Appalachian solar power benefits recovery center
West Virginia's Mountain View Solar recently completed a solar project on Mountaineer Behavioral Health and in addition to reducing energy costs, the project also employed people who were in the center's recovery program.
By Paul MacDonald
The State of West Virginia is well-known for fossil fuels such as coal which has been dug out of the Appalachian Mountains for generations, and served as an energy building block for the U.S. economy for decades.
But renewable energy is quickly getting some traction in the Mountain State.
Mountain View Solar (mtvSolar), located in Berkeley Springs, in the Eastern Panhandle of the state, has been steadily working away at installing solar projects in West Virginia—and, since it is in the northeast part of the state, also doing solar installs in the neighboring states of Pennsylvania, Maryland and Virginia.
The company has its roots in construction. In 1995, Mike McKechnie founded Mountain View Builders, building custom green homes in the Berkeley Springs area. From the start, the company had an employee and family-oriented focus, to best serve its customers. It built energy efficient homes from start to finish, overseeing all aspects of the building process.
In 2009, after seeing the potential of solar and battery projects to save people money, back up critical loads, and generate clean electricity, the company transitioned to become mtvSolar—and hasn’t looked back.
“Some people might think West Virginia is not an ideal place for a solar company—we’re still considered by many people to be a coal state,” says Mike Studholme, senior commercial and residential PV consultant with mtvSolar.
“But it has turned out to be a good move with the way renewable energy has grown in the region.”
Added to that was a solid company mandate: “We believe in clean energy, doing good for the planet, and being good stewards of the environment,” added Studholme.
On a solid business case basis, though, it also helps, as mentioned, that it was also at the nexis of those three other states, which also have growing solar power markets.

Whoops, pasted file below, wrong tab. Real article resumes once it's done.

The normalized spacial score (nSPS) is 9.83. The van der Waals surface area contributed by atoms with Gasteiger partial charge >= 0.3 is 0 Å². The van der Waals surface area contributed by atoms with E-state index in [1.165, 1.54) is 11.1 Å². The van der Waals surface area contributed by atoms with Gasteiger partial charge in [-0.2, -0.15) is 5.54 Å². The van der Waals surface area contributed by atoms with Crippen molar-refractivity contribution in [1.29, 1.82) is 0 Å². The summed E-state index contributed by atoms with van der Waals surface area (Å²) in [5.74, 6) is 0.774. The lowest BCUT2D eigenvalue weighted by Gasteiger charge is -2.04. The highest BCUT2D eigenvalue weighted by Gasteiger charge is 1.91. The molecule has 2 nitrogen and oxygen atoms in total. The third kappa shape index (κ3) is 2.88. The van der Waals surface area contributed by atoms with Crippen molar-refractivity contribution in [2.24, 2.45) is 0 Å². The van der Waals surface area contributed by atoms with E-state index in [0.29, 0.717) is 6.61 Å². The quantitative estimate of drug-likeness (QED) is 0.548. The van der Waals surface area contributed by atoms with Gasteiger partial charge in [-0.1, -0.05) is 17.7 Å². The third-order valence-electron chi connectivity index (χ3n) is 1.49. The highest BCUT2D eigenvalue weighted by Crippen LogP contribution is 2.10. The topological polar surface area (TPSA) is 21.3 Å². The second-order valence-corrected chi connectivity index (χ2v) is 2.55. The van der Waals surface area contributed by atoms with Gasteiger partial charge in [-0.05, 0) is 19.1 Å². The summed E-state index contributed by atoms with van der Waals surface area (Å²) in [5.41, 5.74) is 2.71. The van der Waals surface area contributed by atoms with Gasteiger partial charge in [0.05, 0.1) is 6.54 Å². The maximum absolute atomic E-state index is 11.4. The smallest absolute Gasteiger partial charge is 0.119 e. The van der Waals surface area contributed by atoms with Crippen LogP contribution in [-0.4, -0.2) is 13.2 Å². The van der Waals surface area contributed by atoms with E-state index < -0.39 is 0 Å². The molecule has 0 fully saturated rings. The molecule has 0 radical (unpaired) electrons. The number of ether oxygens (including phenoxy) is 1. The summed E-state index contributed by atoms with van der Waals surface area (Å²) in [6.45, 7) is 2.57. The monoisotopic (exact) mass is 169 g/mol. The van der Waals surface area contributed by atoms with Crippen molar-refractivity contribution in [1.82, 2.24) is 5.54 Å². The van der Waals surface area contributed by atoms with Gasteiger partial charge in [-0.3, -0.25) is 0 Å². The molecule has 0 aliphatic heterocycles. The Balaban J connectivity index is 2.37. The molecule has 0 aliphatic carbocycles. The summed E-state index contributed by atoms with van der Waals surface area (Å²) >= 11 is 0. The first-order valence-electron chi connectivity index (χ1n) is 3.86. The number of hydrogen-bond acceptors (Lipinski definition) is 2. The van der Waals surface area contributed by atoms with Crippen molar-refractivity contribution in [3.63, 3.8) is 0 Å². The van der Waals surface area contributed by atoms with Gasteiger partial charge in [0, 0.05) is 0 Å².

The award-winning company has now installed more than 1,000 renewable energy systems in the residential, commercial, and public sectors in the region.
mtvSolar has also proudly been involved in a large number of solar projects for non-profits in the region.
A project the company completed in 2022 for Mountaineer Behavioral Health, formerly the Mountaineer Recovery Center, in nearby Martinsburg, West Virginia, is now helping the recovery center save money—but it also did much more.
The center had talked with mtv-Solar a few years’ back about possibly installing a solar project, and in 2022, decided to move ahead. Dr. Jonathan Hartiens, CEO of Mountaineer Behavioral Health, like mtv-Solar, has a strong belief in clean energy—and the savings a solar project will deliver.
During the planning for the project’s planning process, Dr. Hartiens brought up the thought of having some residents of the recovery program help with the installation of the solar project. mtvSolar was quick to jump on board, and two residents helped with installing the 200 kW project, made up of 522
solar panels (a subsequent phase two, with 179 panels, will be built on an adjacent building, housing the center’s newly-built Women’s Recovery Center, in 2023).
“We thought it was a wonderful idea,” said Studholme. “We said yes, and we hired two men who were in recovery at the center to install the project with our crew.”
Built in 2018, the 48-bed Mountaineer Behavioral Health facility helps residents to deal with substance abuse, including opioid addiction.
Sadly, West Virginia was hit hard by the opioid epidemic. It had a per capita opioid mortality rate over three times the national average in 2020, according to data from the National Center for Health Statistics.
West Virginia has since taken a number of companies to court related to their roles in oversupplying prescription drugs in the state, that fueled the opioid epidemic, and successfully won a number of cases.
The state has set up the West
Virginia First Foundation, which will receive monies from the settlements to help those recovering from substance use addiction.
In terms of the recovering residents at the Mountaineer, mtvSolar interviewed four residents, and hired two for the project.
And they are continuing to look for further employees. “The relationship with Mountaineer is open—we are interviewing candidates all the time, to bring on the team.”
Taking on the approach of employing residents in recovery was new to mtvSolar, but it’s a good fit for the company.
“As a company, we’ve always believed in second chances for people,” says Studholme. “Like many companies, we’ve had employees who have had difficulties with addiction, and we’ve helped them get the help they needed. There was a spot for them on our team to come back to, if they wanted.”